Journal of Surgical Case Reports
Oxford University Press
image
Revisiting the value of the ‘bandoneon’ flap for lower lip reconstruction: a report of two cases and outcome
Volume: 2020, Issue: 5
DOI 10.1093/jscr/rjaa082
  • PDF   
  • XML   
  •       
Abstract

Mild- to moderate-sized lip defects that affect one- to two-thirds of the total lip length often require that utilization of local soft tissue rearrangement in order to re-establish lip anatomy, function and esthetics. The use of local flaps in lip reconstruction often follows oncologic resection of common skin malignancies including basal cell carcinoma and squamous cell carcinoma. When considering the types of flaps to use for lip defects of one- to two-third total length, a variety of flaps designs have been described, each with its benefits in drawbacks. In this article, we reintroduce the use and value of the bilateral mucomyocutaneous ‘bandoneon’ flaps for lower lip reconstruction in two of our patients. When compared with other flap designs, it can be used as a single-stage procedure with a very good esthetic outcome, minimal to no microstomia and preservation of lip competence and sensory function.

Le and Collawn: Revisiting the value of the ‘bandoneon’ flap for lower lip reconstruction: a report of two cases and outcome

INTRODUCTION

Lip defects resulting from trauma or ablative surgery can pose a challenging task for a reconstructive surgeon. Many surgical techniques have been described and utilized based on size and location of the lip defect [1]. Even with the many techniques described in the literature, reconstructive surgeons continue to revise, modify and develop new techniques to improve esthetic and functional outcome.

Lip reconstruction is most commonly used in oncology cases. Skin cancer is the most common malignancy occurring in the USA and worldwide. In particular, the leading two types of skin cancers are basal cell carcinoma and squamous cell carcinoma [2]. Approximately 90% of non-melanoma skin cancers occur due to prolonged exposure to ultraviolet (UV) radiation from the sun [3]. When focusing specifically on lip cancers, basal cell carcinoma has been shown to be more prevalent on the upper lip and squamous cell carcinoma on the lower lip, both of which are commonly exposed to UV radiation. Furthermore, almost 90% of lip cancers occur in the lower lip with squamous cell carcinoma being the most common histologic variant, followed by basal cell carcinoma [4]. Fortunately, with early detection and treatment, surgery is the curative treatment for basal and squamous cell carcinoma. A wide local excision of the tumor with 5–10 mm circumferentially is the standard procedure performed [5–7]. As a result, this often leaves a considerable sized defect that can be challenging to close primarily without distorting the local soft tissue anatomy and potentially creating a limited mouth opening (microstomia). Often with lip defects of one- to two-thirds out of the total lip length, the use of local advancement flaps results with better esthetic outcome due to the utilization of the remaining lip structure.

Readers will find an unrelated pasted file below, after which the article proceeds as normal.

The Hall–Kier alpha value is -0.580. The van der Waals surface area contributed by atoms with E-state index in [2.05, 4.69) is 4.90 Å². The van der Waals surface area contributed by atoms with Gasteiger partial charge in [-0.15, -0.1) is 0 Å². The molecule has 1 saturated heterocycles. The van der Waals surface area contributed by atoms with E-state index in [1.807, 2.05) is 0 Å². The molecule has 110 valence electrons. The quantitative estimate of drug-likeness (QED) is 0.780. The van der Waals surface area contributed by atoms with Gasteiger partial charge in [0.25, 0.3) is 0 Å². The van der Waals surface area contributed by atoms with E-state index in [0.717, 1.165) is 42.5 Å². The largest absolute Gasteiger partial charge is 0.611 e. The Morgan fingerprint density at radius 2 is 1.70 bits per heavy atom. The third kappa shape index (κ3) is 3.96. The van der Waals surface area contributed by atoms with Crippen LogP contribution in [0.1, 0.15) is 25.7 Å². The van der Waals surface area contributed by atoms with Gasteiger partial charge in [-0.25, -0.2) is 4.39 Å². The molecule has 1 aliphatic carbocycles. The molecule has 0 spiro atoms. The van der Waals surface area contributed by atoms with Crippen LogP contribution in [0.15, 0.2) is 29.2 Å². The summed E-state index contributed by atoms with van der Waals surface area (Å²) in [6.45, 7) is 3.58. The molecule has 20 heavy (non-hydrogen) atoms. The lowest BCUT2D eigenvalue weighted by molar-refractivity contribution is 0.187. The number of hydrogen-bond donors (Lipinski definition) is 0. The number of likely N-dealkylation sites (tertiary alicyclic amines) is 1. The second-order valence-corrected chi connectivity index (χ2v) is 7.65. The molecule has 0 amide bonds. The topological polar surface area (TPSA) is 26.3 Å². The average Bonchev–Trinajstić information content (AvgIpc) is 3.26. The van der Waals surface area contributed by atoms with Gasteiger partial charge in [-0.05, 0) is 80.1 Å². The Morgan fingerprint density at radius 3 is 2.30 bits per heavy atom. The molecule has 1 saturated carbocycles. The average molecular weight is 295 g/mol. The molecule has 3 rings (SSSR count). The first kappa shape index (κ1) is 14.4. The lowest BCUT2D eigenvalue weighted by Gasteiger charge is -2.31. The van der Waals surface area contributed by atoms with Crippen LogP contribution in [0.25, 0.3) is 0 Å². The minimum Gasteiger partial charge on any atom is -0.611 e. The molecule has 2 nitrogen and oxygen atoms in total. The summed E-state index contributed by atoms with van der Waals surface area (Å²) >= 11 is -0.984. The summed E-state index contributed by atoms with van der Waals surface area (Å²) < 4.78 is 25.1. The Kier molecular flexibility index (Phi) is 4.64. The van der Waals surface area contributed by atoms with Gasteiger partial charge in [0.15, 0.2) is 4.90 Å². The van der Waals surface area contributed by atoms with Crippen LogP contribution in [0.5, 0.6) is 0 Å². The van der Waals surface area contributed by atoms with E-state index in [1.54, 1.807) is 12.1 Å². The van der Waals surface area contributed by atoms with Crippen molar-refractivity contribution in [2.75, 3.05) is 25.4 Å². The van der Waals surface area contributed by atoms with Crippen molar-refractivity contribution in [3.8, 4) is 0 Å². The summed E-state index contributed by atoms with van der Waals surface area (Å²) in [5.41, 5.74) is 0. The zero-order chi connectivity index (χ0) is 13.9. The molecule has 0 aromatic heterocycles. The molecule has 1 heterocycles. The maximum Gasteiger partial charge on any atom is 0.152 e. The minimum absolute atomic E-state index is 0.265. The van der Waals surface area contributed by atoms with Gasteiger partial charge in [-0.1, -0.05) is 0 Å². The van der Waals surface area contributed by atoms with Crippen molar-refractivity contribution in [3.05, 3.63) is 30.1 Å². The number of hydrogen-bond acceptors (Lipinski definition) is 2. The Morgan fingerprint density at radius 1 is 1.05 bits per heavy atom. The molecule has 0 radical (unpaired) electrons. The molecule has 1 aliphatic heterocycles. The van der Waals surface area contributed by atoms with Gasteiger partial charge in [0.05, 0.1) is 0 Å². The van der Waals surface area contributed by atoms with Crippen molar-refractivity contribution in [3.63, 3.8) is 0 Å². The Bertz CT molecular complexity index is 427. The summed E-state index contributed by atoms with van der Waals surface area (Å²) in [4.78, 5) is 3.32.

In this article, we aim to reintroduce the use and value of the stretched mucomyocutaneous ‘bandoneon’ flap that was previously described by Peled et al . for lower lip reconstruction [8–10]. When compared with other techniques, this technique offers a good esthetic outcome with minimal scarring, preservation of lip competence and sensory function and minimal microstomia.

FLAP DESIGN

After resection of the tumor with clear margins confirmed with frozen section analysis, ensure that there is adequate hemostasis on the tissue bed of the defect area. At the inferior portion of the defect site, extend a horizontal line in a zigzag design bilaterally from the wound edges. Make sure that this line does not go beyond the labiomental junction. A full-thickness incision is then completed through the skin, muscle and oral mucosa with careful attention for the inferior labial arteries laterally as the flaps are raised. The flaps are then stretched medially to cover the defect with the points of the zigzag approximated appropriately. The flaps are then sutured in a three-layered fashion: mucosa, muscle and skin (Fig. 1).

Flap design (a) incision marked (b) specimen excised, flap medially advanced (c) closure.
Figure 1
Flap design (a) incision marked (b) specimen excised, flap medially advanced (c) closure.

CASE SERIES

Two white male patients presented with squamous cell carcinoma of the lower lip that were surgically excised and the defect reconstructed using bilateral ‘bandoneon’ advancement flaps. Both received wide local excisions with negative margins prior to reconstruction. The first patient underwent both surgical excision followed by reconstruction in one stage, whereas the second patient first underwent surgery and reconstruction in two stages due to the defect size.

Case 1

A 75-year-old male presented with a moderately differentiated invasive squamous cell carcinoma affecting one-third of the lower lip length (Fig. 2). A wide local excision with negative margins was performed and resulted in a 5- × 3-cm defect. Using the zigzag or ‘running W’ incision design in the labiomental fold, bilateral mucomyocutaneous ‘bandoneon’ flaps were raised based off of the inferior labial arteries (Fig. 3). The flaps were then advanced medially, intercalating the points and troughs of the incision line appropriately. Closure was then achieved in a sequential three-layered fashion starting with the orbicularis oris muscle fibers, mucosa, and skin, respectively. Most importantly, the wet line and vermilion border must be realigned properly. Vicryl sutures were used for the muscle layer, chromic gut sutures for mucosa and nylon sutures for the skin. At the 18-month follow-up appointment, physical examination revealed a well-healed and camouflaged scar, no microstomia, preserved lip sensation and lower lip competence. The patient was very pleased with the esthetic outcome (Fig. 4).